For anyone who has ever worked up a sweat trying to cram clothing, accessories and other must-haves into a tired old suitcase, all the while eyeing the clock in a rush to catch a flight, a new book by Thames & Hudson showcases a decidedly different way to travel.
And what an elegant way it is, as revealed by even the most casual skim through “Travellers’ Tales: Bags Unpacked.”
But those with a love of adventure, history, celebrity and travel itself will want to spend much more time with this handsome — and hefty — edition.
Written by Bertil Scali and illustrated by Pierre Le-Tan, “Travellers’ Tales” ($95) is a 400-page exploration of how some 50 notables ranging from authors to heiresses, royalty to rock stars, actresses to dancers, fashion designers to singers have hit the road (or rail, sea and sky), from the golden age of transatlantic crossings through contemporary days.
And the featured personalities, from writer Ernest Hemingway to actress Elizabeth Taylor, fashion designer Karl Lagerfeld to artist Henri Matisse, magician Harry Houdini to photographer Helmut Newton have shared not only a propensity for worldwide travel but also doing it with a most stylish companion — Louis Vuitton luggage.
The glamorous journey gets underway with a brief history of travel itself, before moving onto its focus — the discerning personalities and the trips they made with their Vuitton trunks, totes, bags and suitcases, often custom-made designs described in detail, from monograms to materials to specially built features, including secret compartments.
Scali, a Parisian-born writer and editor with a specialty in biographical narrative, delves into the stories of these singular people and their travels, sharing incredible details that evoke a smile, a touch of envy — or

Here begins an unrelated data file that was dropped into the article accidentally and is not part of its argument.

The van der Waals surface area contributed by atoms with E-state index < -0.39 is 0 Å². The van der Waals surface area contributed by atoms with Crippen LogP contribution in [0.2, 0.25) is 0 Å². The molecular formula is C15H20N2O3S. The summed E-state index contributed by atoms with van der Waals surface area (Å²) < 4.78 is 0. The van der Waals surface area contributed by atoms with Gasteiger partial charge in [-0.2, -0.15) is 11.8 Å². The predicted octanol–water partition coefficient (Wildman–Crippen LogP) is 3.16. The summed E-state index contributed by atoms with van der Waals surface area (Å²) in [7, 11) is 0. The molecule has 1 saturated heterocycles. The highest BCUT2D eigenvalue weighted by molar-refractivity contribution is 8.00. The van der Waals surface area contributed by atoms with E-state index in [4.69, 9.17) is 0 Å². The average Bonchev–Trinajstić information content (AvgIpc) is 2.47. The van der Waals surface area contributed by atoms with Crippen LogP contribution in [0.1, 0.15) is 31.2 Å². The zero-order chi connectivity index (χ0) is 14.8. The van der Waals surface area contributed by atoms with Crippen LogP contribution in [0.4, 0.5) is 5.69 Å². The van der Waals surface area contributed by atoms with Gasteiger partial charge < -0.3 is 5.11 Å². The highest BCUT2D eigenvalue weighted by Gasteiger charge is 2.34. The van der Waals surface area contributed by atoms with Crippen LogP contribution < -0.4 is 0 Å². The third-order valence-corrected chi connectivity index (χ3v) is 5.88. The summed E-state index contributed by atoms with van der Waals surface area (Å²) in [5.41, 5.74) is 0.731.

sometimes outright disbelief.
Film legend Greta Garbo, we find out, filled her canvas Vuitton bag with a pair of blue espadrilles, flannel pajamas and jars of a favorite jam. A minimalist, you might think… until reading that she also had a Vuitton trunk made especially for her 70 pairs of Ferragamo shoes.
Hemingway, it’s said, owned and lost several Vuitton trunks in his day, once rediscovering — nearly 30 years later — the manuscript for “A Moveable Feast” in a trunk he left at the Ritz Paris, while African explorer Pierre Savorgnan de Brazza commissioned a pair of trunks that could turn into beds, each complete with “a striped, two-tone articulated mattress.”
Composer and songwriter Cole Porter, featured as the “Voice of the Roaring Twenties,” was clearly not one to travel light:
“With his bride, Linda, Cole Porter set off on a honeymoon that would whisk them away to the south of France, the Italian Riviera and Sicily. In his luggage were dozens of double-breasted suits and high-collared shirts, hundreds of neckties, pocket handkerchiefs and hats. All set for the high life!”
And it’s not just clothing that receives special attention from these discerning types. We read of how Keith Richards, the Rolling Stones icon and longtime Fairfield County resident, carries one of the 150 treasured guitars he owns in a custom-made Vuitton case.
Other notables with ties to WAG country featured in the book range from Hollywood icon Marilyn Monroe (who married Arthur Miller in White Plains, the union then celebrated in Waccabuc) to groundbreaking modern dancer Isadora Duncan, who had connections to several Westchester communities including Scarborough and Croton-on-Hudson.
Tying it all together in a most delightful fashion are the illustrations by Le-Tan. Capturing the personalities of those featured in a most whimsical manner, they are as ideal a companion for the text as the book itself is for those who love the journeys of life itself.
For more, visit thamesandhudsonusa.com.